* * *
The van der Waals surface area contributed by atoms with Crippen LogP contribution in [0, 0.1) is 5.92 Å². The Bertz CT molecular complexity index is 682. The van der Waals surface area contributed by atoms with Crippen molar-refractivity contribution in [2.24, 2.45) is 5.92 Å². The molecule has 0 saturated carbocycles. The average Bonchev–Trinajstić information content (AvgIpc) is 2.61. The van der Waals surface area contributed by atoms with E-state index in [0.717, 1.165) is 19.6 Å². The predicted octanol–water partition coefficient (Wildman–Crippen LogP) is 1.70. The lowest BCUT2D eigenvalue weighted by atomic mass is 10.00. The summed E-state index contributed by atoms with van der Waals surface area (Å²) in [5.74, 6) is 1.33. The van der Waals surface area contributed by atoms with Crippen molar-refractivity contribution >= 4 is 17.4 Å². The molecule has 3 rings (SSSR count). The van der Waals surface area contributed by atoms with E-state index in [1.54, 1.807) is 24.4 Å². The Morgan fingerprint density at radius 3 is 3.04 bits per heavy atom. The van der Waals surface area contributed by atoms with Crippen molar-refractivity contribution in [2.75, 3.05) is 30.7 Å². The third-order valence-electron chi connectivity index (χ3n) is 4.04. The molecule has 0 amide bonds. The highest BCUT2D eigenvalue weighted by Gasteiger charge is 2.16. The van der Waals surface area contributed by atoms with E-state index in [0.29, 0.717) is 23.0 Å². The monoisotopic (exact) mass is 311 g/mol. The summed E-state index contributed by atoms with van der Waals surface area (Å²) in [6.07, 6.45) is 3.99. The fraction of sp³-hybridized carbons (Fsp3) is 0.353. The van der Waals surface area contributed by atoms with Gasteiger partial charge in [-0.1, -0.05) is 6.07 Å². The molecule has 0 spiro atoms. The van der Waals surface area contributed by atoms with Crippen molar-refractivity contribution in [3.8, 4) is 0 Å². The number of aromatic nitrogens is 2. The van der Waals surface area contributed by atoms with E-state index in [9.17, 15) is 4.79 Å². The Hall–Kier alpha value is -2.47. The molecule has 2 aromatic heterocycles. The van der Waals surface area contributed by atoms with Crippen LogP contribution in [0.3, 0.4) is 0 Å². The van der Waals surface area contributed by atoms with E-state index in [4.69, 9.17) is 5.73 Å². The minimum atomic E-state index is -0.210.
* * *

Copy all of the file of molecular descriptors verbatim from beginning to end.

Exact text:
The van der Waals surface area contributed by atoms with Crippen LogP contribution in [0, 0.1) is 5.92 Å². The Bertz CT molecular complexity index is 682. The van der Waals surface area contributed by atoms with Crippen molar-refractivity contribution in [2.24, 2.45) is 5.92 Å². The molecule has 0 saturated carbocycles. The average Bonchev–Trinajstić information content (AvgIpc) is 2.61. The van der Waals surface area contributed by atoms with E-state index in [0.717, 1.165) is 19.6 Å². The predicted octanol–water partition coefficient (Wildman–Crippen LogP) is 1.70. The lowest BCUT2D eigenvalue weighted by atomic mass is 10.00. The summed E-state index contributed by atoms with van der Waals surface area (Å²) in [5.74, 6) is 1.33. The van der Waals surface area contributed by atoms with Crippen molar-refractivity contribution >= 4 is 17.4 Å². The molecule has 3 rings (SSSR count). The van der Waals surface area contributed by atoms with E-state index in [1.54, 1.807) is 24.4 Å². The Morgan fingerprint density at radius 3 is 3.04 bits per heavy atom. The van der Waals surface area contributed by atoms with Crippen molar-refractivity contribution in [2.75, 3.05) is 30.7 Å². The third-order valence-electron chi connectivity index (χ3n) is 4.04. The molecule has 0 amide bonds. The highest BCUT2D eigenvalue weighted by Gasteiger charge is 2.16. The van der Waals surface area contributed by atoms with E-state index in [0.29, 0.717) is 23.0 Å². The monoisotopic (exact) mass is 311 g/mol. The summed E-state index contributed by atoms with van der Waals surface area (Å²) in [6.07, 6.45) is 3.99. The fraction of sp³-hybridized carbons (Fsp3) is 0.353. The van der Waals surface area contributed by atoms with Gasteiger partial charge in [-0.1, -0.05) is 6.07 Å². The molecule has 0 spiro atoms. The van der Waals surface area contributed by atoms with Crippen molar-refractivity contribution in [3.8, 4) is 0 Å². The number of aromatic nitrogens is 2. The van der Waals surface area contributed by atoms with E-state index in [9.17, 15) is 4.79 Å². The Hall–Kier alpha value is -2.47. The molecule has 2 aromatic heterocycles. The van der Waals surface area contributed by atoms with Crippen LogP contribution in [0.3, 0.4) is 0 Å². The van der Waals surface area contributed by atoms with E-state index in [4.69, 9.17) is 5.73 Å². The minimum atomic E-state index is -0.210.